In previous study [9], we observed that the number of nephrons in adult rats decreased in response to early stress (restrict to pre pubertal period), but the levels of blood creatinine was normal. Certainly, this recovering of secretory and filtering functions do not guarantee the absence of later disorders. Similarly, alterations from early stress might effectively harm the prostate morphophysiolgy and program disorders to the adult life.


This work was supported by FAPERJ (Foundation for Research Support of the Rio de Janeiro State) and CNPq (National Council for Scientific and Technological Development).


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Received : 30 Apr 2016
Accepted : 24 May 2016
Published : 26 May 2021
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ISSN : 2578-3149
Launched : 2017
Journal of Memory Disorder and Rehabilitation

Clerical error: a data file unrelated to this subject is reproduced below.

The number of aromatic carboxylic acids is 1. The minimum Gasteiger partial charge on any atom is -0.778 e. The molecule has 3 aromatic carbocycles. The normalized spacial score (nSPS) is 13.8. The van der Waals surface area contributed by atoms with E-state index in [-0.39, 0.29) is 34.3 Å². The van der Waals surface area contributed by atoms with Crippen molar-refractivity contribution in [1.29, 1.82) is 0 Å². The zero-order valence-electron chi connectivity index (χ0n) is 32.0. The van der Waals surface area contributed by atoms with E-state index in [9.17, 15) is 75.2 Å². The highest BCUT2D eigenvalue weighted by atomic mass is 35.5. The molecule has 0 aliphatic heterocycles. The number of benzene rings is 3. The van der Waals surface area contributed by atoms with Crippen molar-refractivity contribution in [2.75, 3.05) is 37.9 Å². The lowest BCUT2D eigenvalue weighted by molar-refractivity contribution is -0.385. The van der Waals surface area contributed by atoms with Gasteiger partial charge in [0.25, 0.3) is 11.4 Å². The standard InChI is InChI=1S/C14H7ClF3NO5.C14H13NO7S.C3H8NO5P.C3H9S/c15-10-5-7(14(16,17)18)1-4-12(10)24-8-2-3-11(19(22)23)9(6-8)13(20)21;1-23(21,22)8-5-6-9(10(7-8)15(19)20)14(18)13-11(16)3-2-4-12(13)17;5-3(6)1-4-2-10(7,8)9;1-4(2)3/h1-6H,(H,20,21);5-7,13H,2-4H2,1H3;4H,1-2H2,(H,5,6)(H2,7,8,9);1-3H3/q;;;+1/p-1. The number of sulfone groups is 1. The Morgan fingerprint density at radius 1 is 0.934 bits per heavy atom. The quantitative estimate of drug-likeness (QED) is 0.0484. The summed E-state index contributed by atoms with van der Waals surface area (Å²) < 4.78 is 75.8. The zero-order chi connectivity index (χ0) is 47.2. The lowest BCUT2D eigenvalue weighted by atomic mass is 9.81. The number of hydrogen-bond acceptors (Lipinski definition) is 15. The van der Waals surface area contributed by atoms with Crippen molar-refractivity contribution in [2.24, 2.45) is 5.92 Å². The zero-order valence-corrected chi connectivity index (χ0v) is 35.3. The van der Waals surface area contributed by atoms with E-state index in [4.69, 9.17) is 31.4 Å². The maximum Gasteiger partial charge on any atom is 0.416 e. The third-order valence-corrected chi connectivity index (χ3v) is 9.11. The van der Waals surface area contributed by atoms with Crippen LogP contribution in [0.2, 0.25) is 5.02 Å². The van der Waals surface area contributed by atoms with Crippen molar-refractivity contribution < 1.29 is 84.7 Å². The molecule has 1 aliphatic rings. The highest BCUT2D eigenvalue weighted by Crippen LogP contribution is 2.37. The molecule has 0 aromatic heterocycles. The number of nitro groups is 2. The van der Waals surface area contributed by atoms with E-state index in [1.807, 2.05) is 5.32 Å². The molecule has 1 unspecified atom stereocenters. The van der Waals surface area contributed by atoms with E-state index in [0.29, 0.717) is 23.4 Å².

ISSN : 2578-319X
Launched : 2016
JSM Tropical Medicine and Research
ISSN : 2578-3165
Launched : 2016
JSM Head and Face Medicine
ISSN : 2578-3793
Launched : 2016
JSM Cardiothoracic Surgery
ISSN : 2573-1297
Launched : 2016
JSM Bone and Joint Diseases
ISSN : 2578-3351
Launched : 2017
JSM Bioavailability and Bioequivalence
ISSN : 2641-7812
Launched : 2017
JSM Atherosclerosis
ISSN : 2573-1270
Launched : 2016
Journal of Genitourinary Disorders
ISSN : 2641-7790
Launched : 2017
Journal of Fractures and Sprains
ISSN : 2578-3831
Launched : 2016
Journal of Autism and Epilepsy
ISSN : 2641-7774
Launched : 2016
Annals of Marine Biology and Research
ISSN : 2573-105X
Launched : 2014
JSM Health Education & Primary Health Care
ISSN : 2578-3777
Launched : 2016
JSM Communication Disorders
ISSN : 2578-3807
Launched : 2016
Annals of Musculoskeletal Disorders
ISSN : 2578-3599
Launched : 2016
Annals of Virology and Research
ISSN : 2573-1122